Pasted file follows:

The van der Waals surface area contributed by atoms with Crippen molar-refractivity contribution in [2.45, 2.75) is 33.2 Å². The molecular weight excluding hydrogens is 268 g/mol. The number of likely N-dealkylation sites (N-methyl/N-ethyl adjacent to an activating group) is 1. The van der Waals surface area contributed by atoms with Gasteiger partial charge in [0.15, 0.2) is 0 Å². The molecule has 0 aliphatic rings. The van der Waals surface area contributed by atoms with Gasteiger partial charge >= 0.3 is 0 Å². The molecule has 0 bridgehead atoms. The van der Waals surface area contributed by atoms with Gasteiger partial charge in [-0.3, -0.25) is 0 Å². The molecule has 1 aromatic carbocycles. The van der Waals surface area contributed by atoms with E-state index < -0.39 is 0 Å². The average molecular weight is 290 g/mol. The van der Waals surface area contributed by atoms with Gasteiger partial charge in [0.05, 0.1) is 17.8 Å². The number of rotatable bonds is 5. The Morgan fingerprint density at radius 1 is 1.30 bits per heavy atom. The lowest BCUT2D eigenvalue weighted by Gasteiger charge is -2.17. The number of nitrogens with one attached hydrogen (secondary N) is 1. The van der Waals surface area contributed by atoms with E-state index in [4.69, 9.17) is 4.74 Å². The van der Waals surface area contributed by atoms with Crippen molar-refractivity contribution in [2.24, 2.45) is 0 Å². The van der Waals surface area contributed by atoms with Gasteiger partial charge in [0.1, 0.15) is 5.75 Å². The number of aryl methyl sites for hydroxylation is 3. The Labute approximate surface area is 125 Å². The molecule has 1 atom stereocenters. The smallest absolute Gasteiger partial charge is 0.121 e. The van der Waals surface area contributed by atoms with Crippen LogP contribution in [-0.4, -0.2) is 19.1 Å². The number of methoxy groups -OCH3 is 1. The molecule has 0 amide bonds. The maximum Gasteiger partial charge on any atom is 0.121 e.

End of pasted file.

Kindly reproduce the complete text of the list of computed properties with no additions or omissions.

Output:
The van der Waals surface area contributed by atoms with Crippen molar-refractivity contribution in [2.45, 2.75) is 33.2 Å². The molecular weight excluding hydrogens is 268 g/mol. The number of likely N-dealkylation sites (N-methyl/N-ethyl adjacent to an activating group) is 1. The van der Waals surface area contributed by atoms with Gasteiger partial charge in [0.15, 0.2) is 0 Å². The molecule has 0 aliphatic rings. The van der Waals surface area contributed by atoms with Gasteiger partial charge >= 0.3 is 0 Å². The molecule has 0 bridgehead atoms. The van der Waals surface area contributed by atoms with Gasteiger partial charge in [-0.3, -0.25) is 0 Å². The molecule has 1 aromatic carbocycles. The van der Waals surface area contributed by atoms with E-state index < -0.39 is 0 Å². The average molecular weight is 290 g/mol. The van der Waals surface area contributed by atoms with Gasteiger partial charge in [0.05, 0.1) is 17.8 Å². The number of rotatable bonds is 5. The Morgan fingerprint density at radius 1 is 1.30 bits per heavy atom. The lowest BCUT2D eigenvalue weighted by Gasteiger charge is -2.17. The number of nitrogens with one attached hydrogen (secondary N) is 1. The van der Waals surface area contributed by atoms with E-state index in [4.69, 9.17) is 4.74 Å². The van der Waals surface area contributed by atoms with Crippen molar-refractivity contribution in [2.24, 2.45) is 0 Å². The van der Waals surface area contributed by atoms with Gasteiger partial charge in [0.1, 0.15) is 5.75 Å². The number of aryl methyl sites for hydroxylation is 3. The Labute approximate surface area is 125 Å². The molecule has 1 atom stereocenters. The smallest absolute Gasteiger partial charge is 0.121 e. The van der Waals surface area contributed by atoms with Crippen LogP contribution in [-0.4, -0.2) is 19.1 Å². The number of methoxy groups -OCH3 is 1. The molecule has 0 amide bonds. The maximum Gasteiger partial charge on any atom is 0.121 e.